In 2012, a massive Silver Maple tree needed to come down in our neighbourhood. The sawyer who milled it for me described it as a ‘once in a lifetime log’. It is full of curl, quilt and some birds eye thrown in for good measure. I had it sawn through and through into 9 slabs. They were stacked and stickered for 5 years under cover in an open sided drying barn and were moved into a drying kiln a few years ago. I am going to keep a couple of these, but have come to realize I have a serious wood sickness, and cannot possibly use all of these in my lifetime... so I am looking to sell a few of them. We are also in the midst of a car restoration project and a few of these would help fund it. 

These are located in Southern Ontario - near K-W, and given their size, pick-up only please. 

(slab 1)

Slab 1
Thickness - 9/4
narrowest point - 28”
Widest point - ?
height - 7’ (note that 7’ is below the large insect created opening)
$550.00 Cdn












 (slab 2)

Slab 2 (on the left, slab 1 on the right)
Thickness - 9/4
narrowest point - 26”
Widest point - ?
height - 7’ (note that 7’ is below the large insect created opening)
$500.00 Cdn




 

 (slab 3)

Slab 3
Thickness - 11/4
narrowest point - 33”
Widest point - 47"
height - 11’ (132”)
$950.00 Cdn








 (slab 4)

Slab 4
Thickness - 12/4
narrowest point - 31”
Widest point - 45"
height - 136"
$1,100.00 Cdn










 (slab 5)

Slab 5
Thickness - 12/4
narrowest point - 35”
Widest point - 46"
height - 136"
$1,250.00 Cdn 




 
(slab 6)

Slab 6
Thickness - 12/4
narrowest point - 28”
Widest point - 43"
height - 133"
$1,000.00 Cdn








(slab 7)

Slab 7 (this one has the pith present and is quarter sawn)
Thickness - 11/4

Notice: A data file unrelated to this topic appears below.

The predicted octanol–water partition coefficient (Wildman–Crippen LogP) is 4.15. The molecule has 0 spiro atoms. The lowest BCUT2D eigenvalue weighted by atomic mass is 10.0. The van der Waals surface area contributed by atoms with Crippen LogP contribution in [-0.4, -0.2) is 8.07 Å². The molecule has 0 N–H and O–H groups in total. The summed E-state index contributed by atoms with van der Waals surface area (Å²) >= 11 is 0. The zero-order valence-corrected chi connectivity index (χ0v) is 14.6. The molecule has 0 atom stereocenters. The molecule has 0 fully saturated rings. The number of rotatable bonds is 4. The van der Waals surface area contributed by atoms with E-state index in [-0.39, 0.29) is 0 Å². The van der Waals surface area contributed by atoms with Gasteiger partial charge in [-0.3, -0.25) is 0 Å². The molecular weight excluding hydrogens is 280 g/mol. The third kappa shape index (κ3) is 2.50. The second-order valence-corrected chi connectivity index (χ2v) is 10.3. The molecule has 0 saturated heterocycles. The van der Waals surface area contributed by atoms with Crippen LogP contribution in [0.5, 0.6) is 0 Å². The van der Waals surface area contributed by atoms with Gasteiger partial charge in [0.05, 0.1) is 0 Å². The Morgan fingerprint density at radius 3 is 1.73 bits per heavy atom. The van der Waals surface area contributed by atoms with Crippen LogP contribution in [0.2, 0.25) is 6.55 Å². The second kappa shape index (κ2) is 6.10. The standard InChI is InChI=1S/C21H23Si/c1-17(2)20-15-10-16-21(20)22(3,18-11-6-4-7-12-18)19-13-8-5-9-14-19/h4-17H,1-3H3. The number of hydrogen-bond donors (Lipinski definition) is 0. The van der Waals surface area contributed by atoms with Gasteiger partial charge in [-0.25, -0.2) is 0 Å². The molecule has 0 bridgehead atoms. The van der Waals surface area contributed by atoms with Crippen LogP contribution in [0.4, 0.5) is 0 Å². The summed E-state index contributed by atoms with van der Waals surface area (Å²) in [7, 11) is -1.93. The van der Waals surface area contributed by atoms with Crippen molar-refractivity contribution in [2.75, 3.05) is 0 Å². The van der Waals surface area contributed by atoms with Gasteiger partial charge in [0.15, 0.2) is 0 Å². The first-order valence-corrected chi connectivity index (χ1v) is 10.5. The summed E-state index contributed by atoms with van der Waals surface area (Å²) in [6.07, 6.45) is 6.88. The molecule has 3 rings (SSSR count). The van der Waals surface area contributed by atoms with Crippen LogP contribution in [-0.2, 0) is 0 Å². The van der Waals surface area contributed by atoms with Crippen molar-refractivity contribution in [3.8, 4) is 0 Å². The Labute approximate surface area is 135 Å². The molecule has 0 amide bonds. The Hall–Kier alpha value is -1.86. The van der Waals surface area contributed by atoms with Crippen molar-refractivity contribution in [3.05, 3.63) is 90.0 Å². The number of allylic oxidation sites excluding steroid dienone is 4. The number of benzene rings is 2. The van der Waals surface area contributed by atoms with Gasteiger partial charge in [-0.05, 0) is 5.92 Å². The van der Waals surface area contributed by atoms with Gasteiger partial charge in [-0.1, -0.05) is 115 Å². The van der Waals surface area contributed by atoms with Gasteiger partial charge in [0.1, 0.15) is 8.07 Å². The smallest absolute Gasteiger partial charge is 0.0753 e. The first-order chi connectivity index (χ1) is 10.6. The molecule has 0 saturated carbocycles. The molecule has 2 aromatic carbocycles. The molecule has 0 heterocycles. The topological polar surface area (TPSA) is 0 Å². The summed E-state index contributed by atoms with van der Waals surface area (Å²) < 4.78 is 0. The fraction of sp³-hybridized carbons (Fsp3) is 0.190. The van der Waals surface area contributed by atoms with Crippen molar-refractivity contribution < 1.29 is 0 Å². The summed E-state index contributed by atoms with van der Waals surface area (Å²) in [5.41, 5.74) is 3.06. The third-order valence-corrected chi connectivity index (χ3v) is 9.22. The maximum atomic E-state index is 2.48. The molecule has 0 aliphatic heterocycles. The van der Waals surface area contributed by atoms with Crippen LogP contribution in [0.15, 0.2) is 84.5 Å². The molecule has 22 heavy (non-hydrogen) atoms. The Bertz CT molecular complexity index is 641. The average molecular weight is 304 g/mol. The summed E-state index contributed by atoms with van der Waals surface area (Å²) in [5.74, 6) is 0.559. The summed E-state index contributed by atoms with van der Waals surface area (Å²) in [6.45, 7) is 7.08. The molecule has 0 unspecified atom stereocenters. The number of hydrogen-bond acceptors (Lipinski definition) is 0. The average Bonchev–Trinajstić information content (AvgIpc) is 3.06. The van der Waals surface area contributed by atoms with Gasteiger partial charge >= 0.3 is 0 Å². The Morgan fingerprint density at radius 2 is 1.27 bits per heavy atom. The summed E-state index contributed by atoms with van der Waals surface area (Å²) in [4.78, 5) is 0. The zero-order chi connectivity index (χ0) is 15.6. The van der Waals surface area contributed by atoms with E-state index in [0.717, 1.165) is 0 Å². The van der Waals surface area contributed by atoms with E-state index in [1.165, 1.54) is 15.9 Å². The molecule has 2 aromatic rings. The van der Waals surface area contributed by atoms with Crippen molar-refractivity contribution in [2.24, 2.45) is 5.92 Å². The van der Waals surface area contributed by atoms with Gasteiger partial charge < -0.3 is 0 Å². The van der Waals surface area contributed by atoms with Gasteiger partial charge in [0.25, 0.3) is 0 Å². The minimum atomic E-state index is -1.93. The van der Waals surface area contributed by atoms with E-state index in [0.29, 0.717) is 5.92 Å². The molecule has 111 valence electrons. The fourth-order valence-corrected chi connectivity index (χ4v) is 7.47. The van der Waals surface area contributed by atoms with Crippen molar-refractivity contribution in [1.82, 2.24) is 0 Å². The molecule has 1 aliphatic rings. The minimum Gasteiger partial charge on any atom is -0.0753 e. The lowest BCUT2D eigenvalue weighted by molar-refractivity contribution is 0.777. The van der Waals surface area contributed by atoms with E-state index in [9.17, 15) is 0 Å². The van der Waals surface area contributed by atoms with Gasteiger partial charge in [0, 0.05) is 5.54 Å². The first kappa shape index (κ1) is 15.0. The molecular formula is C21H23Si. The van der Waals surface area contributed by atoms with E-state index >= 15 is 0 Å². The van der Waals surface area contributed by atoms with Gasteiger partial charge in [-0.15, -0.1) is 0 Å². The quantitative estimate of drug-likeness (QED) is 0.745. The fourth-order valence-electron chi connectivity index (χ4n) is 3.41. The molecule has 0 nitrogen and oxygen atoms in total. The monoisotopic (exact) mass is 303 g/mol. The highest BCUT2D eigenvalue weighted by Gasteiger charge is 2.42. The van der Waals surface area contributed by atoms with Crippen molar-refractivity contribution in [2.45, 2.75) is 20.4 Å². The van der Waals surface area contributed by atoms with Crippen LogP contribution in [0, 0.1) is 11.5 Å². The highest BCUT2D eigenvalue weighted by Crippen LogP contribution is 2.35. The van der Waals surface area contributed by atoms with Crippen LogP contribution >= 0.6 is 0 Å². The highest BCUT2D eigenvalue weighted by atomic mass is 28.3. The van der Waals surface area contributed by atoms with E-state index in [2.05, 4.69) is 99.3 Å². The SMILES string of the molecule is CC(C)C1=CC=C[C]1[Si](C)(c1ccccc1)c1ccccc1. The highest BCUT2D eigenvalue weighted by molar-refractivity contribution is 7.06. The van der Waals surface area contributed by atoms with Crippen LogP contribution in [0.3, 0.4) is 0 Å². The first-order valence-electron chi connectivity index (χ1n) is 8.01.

narrowest point - 37”
Widest point - 47"
height - 139”
$1,100.00 Cdn





 (slab 8)

Slab 8
Thickness - 11/4
narrowest point - 37”
Widest point - 47”
height - 138”
$1,150.00 Cdn













(slab 9)



Slab 9
Thickness - 11/4
narrowest point - 37”
Widest point - 46"
height - 135”
$1,150.00 Cdn







I am not committed to keeping any particular slabs, so all are essentially available. Send me an email if you are interested, konrad@sauerandsteiner.com

5 Comments:

Blogger David said...

Wow, that is a lot of nice slabs and well priced!! I wish I was closer to p/u one or two!!
Tom Fidgen should be all over that!!
Cheers
David

8 March 2017 at 12:17  
Blogger Konrad said...

Hi David,

Yeah, they are pretty nice - and glad to know you think the pricing is about right... always tough to know what people expect.

cheers,
konrad

8 March 2017 at 17:21  
Blogger David said...

I'd buy that 11/4 in a heart beat. I mean price is wha it is and from up here it sure seams decent!! But people in Ontario might think differently!! I wonder how much it would cost to get one of those slabs shipped up!?!?! Any smaller quarter sawn boards?

Cheers!

David

8 March 2017 at 17:54  
Blogger Konrad said...

People surrounded by trees tend to undervalue them. I have no clue about shipping... I suspect it would be quite a bit of money. There are some smaller quarter sawn boards - how thick?

8 March 2017 at 20:59  
Blogger David said...

Really... I mean 5/4 to 8/4 would be great!! Spalted even better... Doesn't have to be long, 4-5 feet long is usually enough for most furniture projects... 8 inches and wider....
Just for fun!
Thank you so much for getting back on that!! I mean I could never afford one of your plane, but maybe I can get some of your wood lol!!
Cheers
David

8 March 2017 at 21:03